Additionally, military order 1727 of the year 2013 specifies procedures followed in juvenile military courts. Among these procedures is the appointment of a lawyer by the court and the presence of the child’s parents in the court sessions. The order also included the creation of detention centers and special military courts for juveniles. Additionally, military order 1727 specified the age of children to be any person less than 18. Military order 1745, issued in the year 2014, specified that interrogation sessions of children should be audio-visually recorded, and should be undertaken in a language understood by children. However, military order 1745 excluded children arrested within security pretexts, allowing the occupation forces to deny all of the aforementioned rights under security cases.
Detainment of Jerusalemite Children
Regarding Palestinian children arrested in Jerusalem, the Israeli Juvenile Law of 1971 applies to them. The Israeli courts introduced a substantive change in its policies in dealing with detained Jerusalemite children, following protests and clashes that erupted in occupied Jerusalem after the kidnapping and burning of child Mohammad Abu Khdeir.
During the first half of 2014, the court would release children who were detained under allegations of stone throwing or participation in clashes, without waiting for the report of the Discipline Officer based on article 10 (A) of the Israeli Juvenile Law of 1971, which applies to Jerusalemite children. This law requires the court to take all necessary measures and procedures to refrain from arresting children or perpetuating their arrest.
This was not the only change; in the past, the rulings of underage detainees accused of stone throwing without causing injuries ranged between acquittal or conviction with a suspended sentence and a fine. After 12 June the court started to convict children and incarcerate them for a period of 2 months to 3 months and a half.
In an interview for the purposes of this report, the attorney of Addameer Mr. Mohammad Mahmoud explained the difference between judicial rulings against Jerusalemite children as follows:
“Since 2010 and until the end of 2013, the Israeli court used to release underage stone throwers without waiting for the report of the Discipline Officer; the ruling used to be issued without condemnation of legal address as per the Juvenile Law of 1971, and particularly article (10/A), with a bail ranging between 1,000-4,000 Israeli Shakels. Around the end of 2013 the Israeli prosecution submitted an appeal to the central court in Jerusalem with the purpose of tightening the penalty on stone throwers. The court accepted the appeal and was able through it to issue an order that tightens the judicial punishment of stone throwers. This was the beginning of the change in convicting children, in addition to receiving a suspended sentence, and a bail. With the beginning of 2014, this situation persisted, except for some exceptional cases, including the inability of the parents of paying the bail, or the refusal of the child of house arrest and preferring doing actual jail time. Only in these two cases children were incarcerated.”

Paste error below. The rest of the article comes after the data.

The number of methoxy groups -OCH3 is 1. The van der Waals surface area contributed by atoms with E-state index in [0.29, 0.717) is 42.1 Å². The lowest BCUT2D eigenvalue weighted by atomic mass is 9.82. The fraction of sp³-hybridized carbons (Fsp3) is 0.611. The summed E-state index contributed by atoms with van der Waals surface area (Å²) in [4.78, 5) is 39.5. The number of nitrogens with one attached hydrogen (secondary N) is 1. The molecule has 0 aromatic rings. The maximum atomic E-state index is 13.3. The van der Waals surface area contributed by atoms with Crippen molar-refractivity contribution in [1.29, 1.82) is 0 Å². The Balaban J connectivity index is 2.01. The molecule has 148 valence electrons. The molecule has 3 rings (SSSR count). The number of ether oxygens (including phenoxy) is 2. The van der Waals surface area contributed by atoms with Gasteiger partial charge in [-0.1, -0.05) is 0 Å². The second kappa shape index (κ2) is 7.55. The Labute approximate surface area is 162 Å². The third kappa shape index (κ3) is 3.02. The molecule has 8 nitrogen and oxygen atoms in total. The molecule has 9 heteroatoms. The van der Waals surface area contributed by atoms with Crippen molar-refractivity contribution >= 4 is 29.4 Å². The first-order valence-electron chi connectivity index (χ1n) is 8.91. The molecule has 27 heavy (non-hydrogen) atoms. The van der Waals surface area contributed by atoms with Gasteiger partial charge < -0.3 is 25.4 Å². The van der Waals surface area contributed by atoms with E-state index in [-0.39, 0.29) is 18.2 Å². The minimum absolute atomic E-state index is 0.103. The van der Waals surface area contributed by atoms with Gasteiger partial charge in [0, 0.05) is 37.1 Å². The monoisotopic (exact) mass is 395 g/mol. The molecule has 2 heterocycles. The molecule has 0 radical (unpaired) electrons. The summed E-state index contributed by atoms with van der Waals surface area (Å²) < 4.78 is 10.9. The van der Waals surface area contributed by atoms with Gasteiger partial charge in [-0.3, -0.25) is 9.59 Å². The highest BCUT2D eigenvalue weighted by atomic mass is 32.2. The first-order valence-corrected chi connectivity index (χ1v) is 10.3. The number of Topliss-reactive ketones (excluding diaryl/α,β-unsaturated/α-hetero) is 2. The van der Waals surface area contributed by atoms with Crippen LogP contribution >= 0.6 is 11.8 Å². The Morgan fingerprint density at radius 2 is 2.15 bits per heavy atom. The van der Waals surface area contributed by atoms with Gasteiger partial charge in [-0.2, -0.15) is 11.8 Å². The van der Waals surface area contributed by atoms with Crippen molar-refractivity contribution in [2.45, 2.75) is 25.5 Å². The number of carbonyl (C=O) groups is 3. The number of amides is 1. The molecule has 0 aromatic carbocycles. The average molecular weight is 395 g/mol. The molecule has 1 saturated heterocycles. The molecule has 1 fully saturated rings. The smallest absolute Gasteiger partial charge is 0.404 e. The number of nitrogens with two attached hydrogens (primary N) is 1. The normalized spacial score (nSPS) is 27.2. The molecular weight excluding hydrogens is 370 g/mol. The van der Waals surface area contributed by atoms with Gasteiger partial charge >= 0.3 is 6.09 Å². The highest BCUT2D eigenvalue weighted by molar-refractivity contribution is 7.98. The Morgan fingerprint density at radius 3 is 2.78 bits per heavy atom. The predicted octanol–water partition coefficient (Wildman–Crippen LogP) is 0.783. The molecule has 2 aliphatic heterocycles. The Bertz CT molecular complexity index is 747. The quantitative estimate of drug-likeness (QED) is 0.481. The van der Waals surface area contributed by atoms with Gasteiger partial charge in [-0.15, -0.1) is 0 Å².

The attorney explains: “In the midst of the vast arrest campaign undertaken by the occupation forces following the killing of Mohammad Abu Khdeir, Israeli courts started to change its judicial policy in refusing to grant requests of release of children before the issuing of the report of the Discipline Officer, which requires 20-25 days, and without releasing them after the issuing of the report. This made parents prefer not to wait for the issuing of the report and request lawyers to make deals with the prosecution, such that the child spends 2-3 months in jail, and avoid the procedures that entail hearing the testimonies of witnesses, which require 4-5 months. This has practically led to the incarceration of numerous children under allegations of committing security offenses without verifying their occurrence of the perpetrator. Nowadays, courts do not accept to release children to their houses in the period preceding conviction; instead, the ruling is house arrest away from his place of living, where is not allowed to go to school; this is coupled with the paying of a bail.